[Python-Dev] Python-Dev Digest, Vol 112, Issue 23

Peter Harris pete.alex.harris at gmail.com
Wed Nov 14 12:00:46 CET 2012

Chris Withers wrote:

> On 14/11/2012 09:58, Merlijn van Deen wrote:
> > On 14 November 2012 10:12, Chris Withers <chris at simplistix.co.uk> wrote:
> >> ...which made me a little sad
> >
> > Why did it make you sad? dict() takes 0.2?s, {} takes 0.04?s. In other
> > words: you can run dict() _five million_ times per second, and {}
> > twenty-five million times per second. That is 'a lot' and 'a lot'. It
> > also means you are unlikely to notice the difference in real-world
> > code. Just use the one you feel is clearer in the situation, and don't
> > worry about micro-optimalization.
> I'm inclined to agree, but it makes me sad for two reasons:
> - it's something that people get hung up on, for better or worse. (if it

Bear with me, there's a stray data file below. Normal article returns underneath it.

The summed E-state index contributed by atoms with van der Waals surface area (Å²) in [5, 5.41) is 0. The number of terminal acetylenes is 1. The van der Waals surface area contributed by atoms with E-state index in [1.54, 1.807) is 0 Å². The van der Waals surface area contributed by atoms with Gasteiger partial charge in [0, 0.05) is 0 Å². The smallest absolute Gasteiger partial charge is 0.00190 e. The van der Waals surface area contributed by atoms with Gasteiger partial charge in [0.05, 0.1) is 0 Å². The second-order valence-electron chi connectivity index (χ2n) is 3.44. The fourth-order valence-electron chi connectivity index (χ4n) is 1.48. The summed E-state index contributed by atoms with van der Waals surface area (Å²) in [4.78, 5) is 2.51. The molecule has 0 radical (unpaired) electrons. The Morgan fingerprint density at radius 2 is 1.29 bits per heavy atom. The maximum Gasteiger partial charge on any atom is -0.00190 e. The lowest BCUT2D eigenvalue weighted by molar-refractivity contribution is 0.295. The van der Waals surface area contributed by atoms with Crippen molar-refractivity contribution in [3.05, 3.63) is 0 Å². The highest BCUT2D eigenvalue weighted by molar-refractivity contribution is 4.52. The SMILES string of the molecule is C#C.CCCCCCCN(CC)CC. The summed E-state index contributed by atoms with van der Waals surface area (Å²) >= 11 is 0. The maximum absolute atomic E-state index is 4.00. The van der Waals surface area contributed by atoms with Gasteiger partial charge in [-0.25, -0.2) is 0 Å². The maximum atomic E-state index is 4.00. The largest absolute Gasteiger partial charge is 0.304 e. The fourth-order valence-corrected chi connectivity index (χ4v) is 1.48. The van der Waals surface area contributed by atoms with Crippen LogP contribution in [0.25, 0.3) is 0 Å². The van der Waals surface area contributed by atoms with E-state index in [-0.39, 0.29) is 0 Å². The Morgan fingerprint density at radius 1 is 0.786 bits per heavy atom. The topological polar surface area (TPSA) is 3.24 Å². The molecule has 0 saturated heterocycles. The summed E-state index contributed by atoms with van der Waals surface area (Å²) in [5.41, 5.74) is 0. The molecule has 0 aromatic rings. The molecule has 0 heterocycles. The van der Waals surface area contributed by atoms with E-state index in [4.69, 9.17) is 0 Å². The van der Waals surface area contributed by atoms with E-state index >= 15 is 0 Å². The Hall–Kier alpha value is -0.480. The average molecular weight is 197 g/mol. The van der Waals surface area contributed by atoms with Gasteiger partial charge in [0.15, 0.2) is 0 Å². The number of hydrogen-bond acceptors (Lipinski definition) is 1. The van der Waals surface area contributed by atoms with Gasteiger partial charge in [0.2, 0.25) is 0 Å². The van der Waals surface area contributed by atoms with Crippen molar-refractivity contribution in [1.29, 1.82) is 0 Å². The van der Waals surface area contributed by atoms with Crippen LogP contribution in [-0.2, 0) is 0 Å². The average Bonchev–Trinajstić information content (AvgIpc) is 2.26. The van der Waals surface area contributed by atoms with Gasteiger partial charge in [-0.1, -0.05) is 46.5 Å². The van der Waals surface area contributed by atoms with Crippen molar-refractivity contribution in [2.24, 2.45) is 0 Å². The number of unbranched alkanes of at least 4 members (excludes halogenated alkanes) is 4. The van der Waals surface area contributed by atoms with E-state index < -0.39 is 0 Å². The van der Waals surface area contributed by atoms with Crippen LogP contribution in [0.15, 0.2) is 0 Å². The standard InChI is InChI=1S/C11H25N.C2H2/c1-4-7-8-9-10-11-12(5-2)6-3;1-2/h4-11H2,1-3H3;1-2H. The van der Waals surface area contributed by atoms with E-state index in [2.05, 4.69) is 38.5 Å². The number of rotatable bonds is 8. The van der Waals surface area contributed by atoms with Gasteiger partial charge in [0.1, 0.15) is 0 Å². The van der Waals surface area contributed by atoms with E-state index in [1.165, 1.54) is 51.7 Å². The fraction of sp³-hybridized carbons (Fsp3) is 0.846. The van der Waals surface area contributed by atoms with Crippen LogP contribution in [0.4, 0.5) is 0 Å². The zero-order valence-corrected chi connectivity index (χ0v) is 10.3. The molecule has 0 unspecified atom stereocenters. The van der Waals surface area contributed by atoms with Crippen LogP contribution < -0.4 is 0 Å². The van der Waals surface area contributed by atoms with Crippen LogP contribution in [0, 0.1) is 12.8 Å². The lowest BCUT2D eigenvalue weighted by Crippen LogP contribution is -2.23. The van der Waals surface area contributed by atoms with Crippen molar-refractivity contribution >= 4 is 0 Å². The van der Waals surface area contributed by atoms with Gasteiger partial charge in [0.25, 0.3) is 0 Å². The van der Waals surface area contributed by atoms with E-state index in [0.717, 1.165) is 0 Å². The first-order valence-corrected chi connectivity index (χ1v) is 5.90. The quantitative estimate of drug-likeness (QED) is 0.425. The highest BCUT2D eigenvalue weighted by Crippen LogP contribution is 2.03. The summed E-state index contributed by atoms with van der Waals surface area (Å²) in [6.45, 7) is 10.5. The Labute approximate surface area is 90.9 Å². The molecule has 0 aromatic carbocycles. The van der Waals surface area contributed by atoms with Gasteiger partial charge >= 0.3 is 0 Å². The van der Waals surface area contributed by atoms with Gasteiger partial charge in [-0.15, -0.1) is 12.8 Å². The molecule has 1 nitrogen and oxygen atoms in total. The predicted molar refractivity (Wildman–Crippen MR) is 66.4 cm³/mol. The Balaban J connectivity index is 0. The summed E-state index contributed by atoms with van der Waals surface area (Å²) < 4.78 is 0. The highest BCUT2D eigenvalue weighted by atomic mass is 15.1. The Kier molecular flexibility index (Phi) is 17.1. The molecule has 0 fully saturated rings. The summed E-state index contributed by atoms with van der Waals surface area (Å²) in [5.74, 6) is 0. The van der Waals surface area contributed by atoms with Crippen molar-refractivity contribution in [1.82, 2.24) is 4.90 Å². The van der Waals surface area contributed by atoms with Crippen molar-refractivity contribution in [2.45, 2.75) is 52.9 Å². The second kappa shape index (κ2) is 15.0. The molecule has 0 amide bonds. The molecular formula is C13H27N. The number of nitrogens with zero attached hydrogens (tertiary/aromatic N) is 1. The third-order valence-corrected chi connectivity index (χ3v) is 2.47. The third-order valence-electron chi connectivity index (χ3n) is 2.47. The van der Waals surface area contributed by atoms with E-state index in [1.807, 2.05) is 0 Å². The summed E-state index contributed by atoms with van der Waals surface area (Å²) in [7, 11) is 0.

> wasn't, Doug wouldn't have written his article)
> - it can make a difference, for example setting up a dict with many keys
> at the core of a type loop.
> Without looking at implementation, they should logically perform the
> same...
> Well, without looking at the implementation, you could form any opinion you
like about how they should perform. Still you could speculate that dict()
require a builtins name lookup, and that the process of passing keyword
might itself involve constructing a dictionary, so must inherently take at
a little longer than compiling a {} literal.

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